that, in 2006, food, beverage, and quick-serve restaurant companies spent more than $1.6 billion to promote their products to young people. Children and adolescents are an important demographic for marketers for several reasons: (1) they are customers themselves; (2) they influence purchases made by parents and caregivers; and (3) they are the future adult market.  The last reason is of particular importance to marketers.  Just like the cigarette companies of the 50’s and 60’s, the food industry knows that if it can get you hooked on their products as a child, you are unlikely to change as an adult.  Habits are hard to break.

Food and beverage companies utilize a full range of marketing techniques including print, internet advertising (such as advergames), product packaging, in-school marketing, cross-promotions, prizes and contests, and the use of popular licensed characters that appeal to children and adolescents.

Marketing Works (Unfortunately)

Research conducted by the Sesame Street Workshop in 2005 found a strong influence of popular licensed characters on preschoolers’ food preferences. When preschoolers were asked if they would rather eat broccoli or a Hershey’s chocolate bar, 78% of the children chose the chocolate bar and only 22% chose broccoli. When an Elmo sticker was placed on the broccoli, however, 50% of the children chose broccoli.  This shows that children are extremely impressionable and will likely always want to eat the foods that have the marketing behind them.  Unfortunately, this is almost always foods that are nutrient empty.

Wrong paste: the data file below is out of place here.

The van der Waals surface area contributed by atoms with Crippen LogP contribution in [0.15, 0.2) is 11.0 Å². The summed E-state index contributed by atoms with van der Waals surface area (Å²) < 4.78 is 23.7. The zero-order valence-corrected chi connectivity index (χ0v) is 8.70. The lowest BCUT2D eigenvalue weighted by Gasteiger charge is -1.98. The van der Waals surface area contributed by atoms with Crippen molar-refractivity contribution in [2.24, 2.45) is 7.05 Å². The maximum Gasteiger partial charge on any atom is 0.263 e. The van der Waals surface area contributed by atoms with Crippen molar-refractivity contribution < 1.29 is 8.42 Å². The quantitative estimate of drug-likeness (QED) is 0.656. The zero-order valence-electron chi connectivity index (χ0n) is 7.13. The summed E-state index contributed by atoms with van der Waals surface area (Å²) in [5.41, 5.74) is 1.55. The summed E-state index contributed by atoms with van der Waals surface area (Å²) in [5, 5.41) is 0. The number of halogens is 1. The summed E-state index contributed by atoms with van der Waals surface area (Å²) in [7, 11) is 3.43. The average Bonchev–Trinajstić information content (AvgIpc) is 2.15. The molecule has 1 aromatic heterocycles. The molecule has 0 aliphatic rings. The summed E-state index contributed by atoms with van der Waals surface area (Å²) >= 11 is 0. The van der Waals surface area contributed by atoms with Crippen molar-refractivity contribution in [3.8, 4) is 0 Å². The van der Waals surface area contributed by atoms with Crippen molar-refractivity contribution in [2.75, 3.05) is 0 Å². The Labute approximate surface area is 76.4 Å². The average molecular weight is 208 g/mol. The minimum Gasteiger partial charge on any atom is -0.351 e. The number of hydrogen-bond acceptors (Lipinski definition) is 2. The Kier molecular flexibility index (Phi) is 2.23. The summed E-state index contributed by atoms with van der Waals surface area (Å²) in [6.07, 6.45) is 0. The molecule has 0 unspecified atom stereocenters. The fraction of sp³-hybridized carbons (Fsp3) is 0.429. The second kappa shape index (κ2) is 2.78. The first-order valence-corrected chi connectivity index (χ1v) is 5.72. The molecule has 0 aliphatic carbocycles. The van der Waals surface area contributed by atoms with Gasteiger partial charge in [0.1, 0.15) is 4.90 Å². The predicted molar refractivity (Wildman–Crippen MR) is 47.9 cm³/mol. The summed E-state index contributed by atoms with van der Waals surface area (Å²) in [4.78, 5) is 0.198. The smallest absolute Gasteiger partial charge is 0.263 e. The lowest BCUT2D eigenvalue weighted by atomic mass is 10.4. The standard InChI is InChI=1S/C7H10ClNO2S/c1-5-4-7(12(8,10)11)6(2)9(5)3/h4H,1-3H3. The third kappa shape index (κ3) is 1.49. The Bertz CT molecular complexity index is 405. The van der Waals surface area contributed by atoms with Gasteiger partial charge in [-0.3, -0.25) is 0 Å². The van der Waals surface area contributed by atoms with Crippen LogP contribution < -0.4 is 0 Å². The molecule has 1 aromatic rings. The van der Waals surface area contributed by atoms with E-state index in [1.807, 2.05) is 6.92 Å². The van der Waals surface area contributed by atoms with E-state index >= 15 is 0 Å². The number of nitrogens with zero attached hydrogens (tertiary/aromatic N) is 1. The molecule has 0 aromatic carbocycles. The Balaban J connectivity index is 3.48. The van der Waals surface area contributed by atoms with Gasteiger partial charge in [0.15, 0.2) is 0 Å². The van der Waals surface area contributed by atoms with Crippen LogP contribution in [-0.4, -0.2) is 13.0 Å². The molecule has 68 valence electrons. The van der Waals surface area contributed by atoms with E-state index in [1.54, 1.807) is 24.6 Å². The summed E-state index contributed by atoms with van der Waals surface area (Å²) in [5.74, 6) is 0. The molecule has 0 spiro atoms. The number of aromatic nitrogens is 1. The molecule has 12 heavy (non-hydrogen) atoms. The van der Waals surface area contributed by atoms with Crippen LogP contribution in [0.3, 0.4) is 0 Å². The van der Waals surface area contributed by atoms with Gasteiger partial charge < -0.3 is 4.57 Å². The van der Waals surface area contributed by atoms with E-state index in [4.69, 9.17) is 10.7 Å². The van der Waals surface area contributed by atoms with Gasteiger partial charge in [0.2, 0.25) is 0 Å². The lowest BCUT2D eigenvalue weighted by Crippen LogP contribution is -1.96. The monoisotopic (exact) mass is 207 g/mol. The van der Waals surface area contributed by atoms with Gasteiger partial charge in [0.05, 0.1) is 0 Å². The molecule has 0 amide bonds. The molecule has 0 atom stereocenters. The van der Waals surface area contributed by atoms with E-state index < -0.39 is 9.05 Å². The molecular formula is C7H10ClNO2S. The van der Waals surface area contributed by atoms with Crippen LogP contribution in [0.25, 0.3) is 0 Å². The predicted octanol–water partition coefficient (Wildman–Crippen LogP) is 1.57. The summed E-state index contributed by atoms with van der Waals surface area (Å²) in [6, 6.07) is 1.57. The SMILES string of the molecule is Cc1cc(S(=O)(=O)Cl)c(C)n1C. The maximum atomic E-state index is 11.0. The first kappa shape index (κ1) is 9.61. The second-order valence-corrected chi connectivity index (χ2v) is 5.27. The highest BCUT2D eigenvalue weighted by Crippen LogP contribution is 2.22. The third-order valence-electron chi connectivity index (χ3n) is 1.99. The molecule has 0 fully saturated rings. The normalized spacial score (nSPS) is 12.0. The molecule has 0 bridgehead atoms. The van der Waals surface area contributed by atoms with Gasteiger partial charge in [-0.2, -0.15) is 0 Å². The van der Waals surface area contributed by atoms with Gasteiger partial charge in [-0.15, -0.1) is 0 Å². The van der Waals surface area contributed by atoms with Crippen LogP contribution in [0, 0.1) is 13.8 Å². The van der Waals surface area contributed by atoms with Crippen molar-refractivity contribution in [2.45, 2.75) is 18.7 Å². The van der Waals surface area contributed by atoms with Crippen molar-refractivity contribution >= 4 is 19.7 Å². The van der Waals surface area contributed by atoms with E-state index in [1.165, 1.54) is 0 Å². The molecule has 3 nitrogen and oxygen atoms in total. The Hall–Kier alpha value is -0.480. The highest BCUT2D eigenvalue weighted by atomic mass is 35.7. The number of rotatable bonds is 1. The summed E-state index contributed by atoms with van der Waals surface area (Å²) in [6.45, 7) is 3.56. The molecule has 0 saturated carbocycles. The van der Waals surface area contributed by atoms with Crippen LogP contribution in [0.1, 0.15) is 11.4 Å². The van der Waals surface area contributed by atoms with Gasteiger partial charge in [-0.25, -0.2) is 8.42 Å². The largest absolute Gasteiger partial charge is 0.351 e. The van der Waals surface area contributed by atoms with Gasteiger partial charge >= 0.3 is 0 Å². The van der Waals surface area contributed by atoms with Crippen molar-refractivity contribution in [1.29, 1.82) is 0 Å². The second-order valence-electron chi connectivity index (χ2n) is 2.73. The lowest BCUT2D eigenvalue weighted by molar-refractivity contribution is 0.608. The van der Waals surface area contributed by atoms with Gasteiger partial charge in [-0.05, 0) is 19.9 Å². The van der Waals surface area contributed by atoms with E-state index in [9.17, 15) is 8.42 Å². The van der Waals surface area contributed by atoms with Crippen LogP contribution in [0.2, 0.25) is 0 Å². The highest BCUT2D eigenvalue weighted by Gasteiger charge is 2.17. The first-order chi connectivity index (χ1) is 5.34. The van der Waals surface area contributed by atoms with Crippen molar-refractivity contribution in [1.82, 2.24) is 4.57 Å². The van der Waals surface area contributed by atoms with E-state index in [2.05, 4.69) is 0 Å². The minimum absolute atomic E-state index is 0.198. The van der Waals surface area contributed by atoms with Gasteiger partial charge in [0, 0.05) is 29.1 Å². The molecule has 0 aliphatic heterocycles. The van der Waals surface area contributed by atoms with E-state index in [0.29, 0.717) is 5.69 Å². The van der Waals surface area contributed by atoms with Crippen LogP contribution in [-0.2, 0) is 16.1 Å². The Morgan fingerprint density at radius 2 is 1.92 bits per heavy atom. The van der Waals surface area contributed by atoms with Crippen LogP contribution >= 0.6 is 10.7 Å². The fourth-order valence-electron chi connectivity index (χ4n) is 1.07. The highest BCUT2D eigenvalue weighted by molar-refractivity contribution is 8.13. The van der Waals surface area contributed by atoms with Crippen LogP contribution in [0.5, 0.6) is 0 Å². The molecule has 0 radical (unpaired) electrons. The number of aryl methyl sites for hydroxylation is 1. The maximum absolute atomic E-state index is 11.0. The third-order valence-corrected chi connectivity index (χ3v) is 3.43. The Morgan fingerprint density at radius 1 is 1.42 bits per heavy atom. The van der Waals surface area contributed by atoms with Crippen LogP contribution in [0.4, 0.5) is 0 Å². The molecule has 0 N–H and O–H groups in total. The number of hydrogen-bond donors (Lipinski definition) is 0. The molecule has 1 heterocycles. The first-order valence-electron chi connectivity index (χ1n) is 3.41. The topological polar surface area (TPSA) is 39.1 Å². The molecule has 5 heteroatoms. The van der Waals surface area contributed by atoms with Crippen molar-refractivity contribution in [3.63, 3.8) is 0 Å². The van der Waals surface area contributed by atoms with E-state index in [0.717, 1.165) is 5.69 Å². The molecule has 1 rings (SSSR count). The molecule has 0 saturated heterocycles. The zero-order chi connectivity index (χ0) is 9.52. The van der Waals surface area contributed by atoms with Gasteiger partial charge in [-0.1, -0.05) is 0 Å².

Can Big Business Police Itself?

The food industry claims it is concerned with the health of children.  In 2006 the Council of Better Business Bureaus established the Children’s Food and Beverage Advertising Initiative (CFBAI).  CFBAI was intended to change the ratio of food and beverage advertising messages directed to children under the age of 12 to encourage healthier eating and lifestyles. It has 16 current member companies – Burger King, Cadbury Adams, Campbell Soup, Coca-Cola, ConAgra Foods, Dannon, General Mills, Hershey, Kellogg, Kraft, Mars, McDonald’s, Nestle, PepsiCo, Post Foods, and Unilever.

These companies are doing this on a voluntary basis and have set guidelines for themselves:

  1. 100% of child-directed television, print, radio, and internet advertising must promote “healthier dietary choices” or “better-for-you” products.
  2. Products depicted in child-directed interactive games must be “better-for-you” foods or the games must incorporate healthy lifestyle messages.
  3. Companies must reduce their use of third-party licensed characters in advertising that does not promote healthy dietary choices or healthy lifestyles.